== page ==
Solvency II is the updated set of regulatory requirements for insurance firms that operate in the European Union. It is scheduled to come into effect on 1 January 2013. FSA's website states that the EU directive is due to be implemented on 1 November 2012.
The rationale for European Union insurance legislation is to facilitate the development of a Single Market in insurance services in Europe, whilst at the same time securing an adequate level of consumer protection. The third-generation Insurance Directives established an "EU passport" (single licence) for insurers based on the concept of minimum harmonisation and mutual recognition. Many Member States have concluded that the current EU minimum requirements are not sufficient and have implemented their own reforms, thus leading to a situation where there is a patchwork of regulatory requirements across the EU. This hampers the functioning of the Single Market.
Solvency II will be based on economic principles for the measurement of assets and liabilities. It will also be a risk-based system as risk will be measured on consistent principles and capital requirements will depend directly on this. While the Solvency I Directive was aimed at revising and updating the current EU Solvency regime, Solvency II has a much wider scope.
A solvency capital requirement may have the following purposes:
- To reduce the risk that an insurer would be unable to meet claims;
- To reduce the losses suffered by policyholders in the event that a firm is unable to meet all claims fully;
- To provide early warning to supervisors so that they can intervene promptly if capital falls below the required level; and
- To promote confidence in the financial stability of the insurance sector
Often called "Basel for insurers," Solvency II is somewhat similar to the banking regulations of Basel II. For example, the proposed Solvency II framework has three main areas (pillars):
- Pillar 1 consists of the quantitative requirements (for example, the amount of capital an insurer should hold).
- Pillar 2 sets out requirements for the governance and risk management of insurers, as well as for the effective supervision of insurers.
- Pillar 3 focuses on disclosure and transparency requirements.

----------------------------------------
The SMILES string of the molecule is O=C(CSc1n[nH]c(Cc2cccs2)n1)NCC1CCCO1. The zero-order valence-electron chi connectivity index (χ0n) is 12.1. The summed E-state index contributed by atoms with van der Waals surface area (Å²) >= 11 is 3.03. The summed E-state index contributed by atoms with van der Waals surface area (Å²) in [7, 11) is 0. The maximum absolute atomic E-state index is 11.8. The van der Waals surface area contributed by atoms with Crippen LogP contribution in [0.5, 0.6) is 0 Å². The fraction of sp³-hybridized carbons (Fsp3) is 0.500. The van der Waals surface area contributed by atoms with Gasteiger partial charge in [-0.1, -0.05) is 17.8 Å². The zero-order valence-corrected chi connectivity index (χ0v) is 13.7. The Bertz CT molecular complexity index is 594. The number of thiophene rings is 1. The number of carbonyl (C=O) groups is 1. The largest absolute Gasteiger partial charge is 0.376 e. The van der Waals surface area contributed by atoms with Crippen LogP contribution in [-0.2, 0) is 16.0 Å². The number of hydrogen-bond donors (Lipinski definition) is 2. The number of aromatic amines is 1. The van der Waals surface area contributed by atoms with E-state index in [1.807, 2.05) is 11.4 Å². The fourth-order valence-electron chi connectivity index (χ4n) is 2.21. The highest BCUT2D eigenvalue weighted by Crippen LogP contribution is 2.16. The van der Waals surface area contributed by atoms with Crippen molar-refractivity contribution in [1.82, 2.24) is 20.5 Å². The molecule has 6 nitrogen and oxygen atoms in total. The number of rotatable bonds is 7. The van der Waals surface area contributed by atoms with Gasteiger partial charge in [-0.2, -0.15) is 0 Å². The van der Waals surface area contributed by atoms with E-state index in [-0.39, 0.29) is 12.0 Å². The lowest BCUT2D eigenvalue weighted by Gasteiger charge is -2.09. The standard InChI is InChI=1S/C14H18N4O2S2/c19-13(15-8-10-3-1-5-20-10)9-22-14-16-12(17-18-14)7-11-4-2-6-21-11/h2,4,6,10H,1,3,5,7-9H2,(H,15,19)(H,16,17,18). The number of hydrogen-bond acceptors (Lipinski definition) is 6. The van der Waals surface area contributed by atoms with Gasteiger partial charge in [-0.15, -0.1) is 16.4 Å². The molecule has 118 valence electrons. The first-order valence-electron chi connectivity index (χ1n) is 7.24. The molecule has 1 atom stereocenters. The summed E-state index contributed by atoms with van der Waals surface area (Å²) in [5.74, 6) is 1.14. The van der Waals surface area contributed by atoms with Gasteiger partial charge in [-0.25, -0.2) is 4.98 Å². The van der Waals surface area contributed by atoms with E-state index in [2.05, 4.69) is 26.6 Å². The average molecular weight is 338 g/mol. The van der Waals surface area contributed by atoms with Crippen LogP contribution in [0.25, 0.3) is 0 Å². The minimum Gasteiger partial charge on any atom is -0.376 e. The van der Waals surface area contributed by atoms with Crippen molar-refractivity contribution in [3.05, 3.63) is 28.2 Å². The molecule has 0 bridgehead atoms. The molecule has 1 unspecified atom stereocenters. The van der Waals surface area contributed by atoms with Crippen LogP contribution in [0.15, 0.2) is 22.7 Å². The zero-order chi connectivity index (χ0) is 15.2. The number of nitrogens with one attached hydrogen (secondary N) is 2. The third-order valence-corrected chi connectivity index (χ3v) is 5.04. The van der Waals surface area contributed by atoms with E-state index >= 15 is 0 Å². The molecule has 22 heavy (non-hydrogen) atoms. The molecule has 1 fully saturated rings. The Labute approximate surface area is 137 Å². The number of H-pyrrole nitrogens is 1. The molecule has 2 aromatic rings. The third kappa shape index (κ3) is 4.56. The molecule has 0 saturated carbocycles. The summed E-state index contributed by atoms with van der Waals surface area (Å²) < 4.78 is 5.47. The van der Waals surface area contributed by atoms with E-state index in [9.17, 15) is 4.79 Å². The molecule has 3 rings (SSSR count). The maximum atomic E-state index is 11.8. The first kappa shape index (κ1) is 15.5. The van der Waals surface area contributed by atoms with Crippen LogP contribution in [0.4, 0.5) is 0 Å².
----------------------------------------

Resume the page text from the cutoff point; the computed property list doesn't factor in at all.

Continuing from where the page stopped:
The Solvency II regime offers incentives, potentially in the form of reduced capital requirements, to implement appropriate risk management systems and sound internal controls. As in Basel II for Banking, the regime has a three pillar structure, with each pillar governing a different aspect of the Solvency II requirements and approach: Quantitative Requirements; Supervisor Review; and Market Discipline. As well as requiring firms to disclose their capital and risk frameworks, the Directive also asks firms to demonstrate how and where the requirements are embedded in their wider activities.
Forward planning for capital adequacy and risk management will become a part of any new strategic venture but the ‘embedding’ requirements as part of business as usual will also affect hedging and reinsurance strategies, product development and pricing, underwriting and investment management. Responding adequately to these new requirements will mean a major shift in thinking for many organisations – and a rigorous and planned approach to bridge the gap between standards now and those required for 2012.
Pillar 1 considers the quantitative requirements of the system, including the calculation of technical provisions, the rules relating to the calculation of the solvency capital requirements and investment management. Pillar 1 sets out a valuation standard for liabilities to policyholders and the capital requirements firms will be required to meet. There will be two Solvency requirements - the Minimum Capital Requirements (MCR) and the Solvency Capital Requirements (SCR). If the available capital lies between the SCR and the MCR, it is an early indicator to the supervisor and the insurance company that action needs to be taken. An insurance company can choose whether to calculate the SCR using a standard formula set down by the regulator or whether to develop its own internal model to reflect the specific risks the organisation faces. If the later approach is adopted the insurer needs to gain approval from the supervisor.
Pillar 2 deals with the qualitive aspects of a company's internal controls, risk management process and the approach to supervisory review. Pillar 2 includes the Own Risk and Solvency Assessment (ORSA) and the Supervisory Review Process (SRP). Irrespective of whether a firm adopts the standard formula or internal model under Pillar 1 it has to produce an ORSA. If supervisors are dissatisfied with a company's assessment of the risk-based capital or the quality of the risk management arrangements under the SRP they will have the power to impose higher capital requirements.
Pillar 3 is concerned with enhancing disclosure requirements in order to increase market transparency. Companies must interpret the disclosure requirements, develop a strategy for disclosure and educate key stakeholders on the potential impact. The onus is placed on firms to design the information which, through public disclosure, will be available to regulators, analysts, rating agencies and shareholders. In addition, organisations must also develop the internal processes and systems to produce these reports.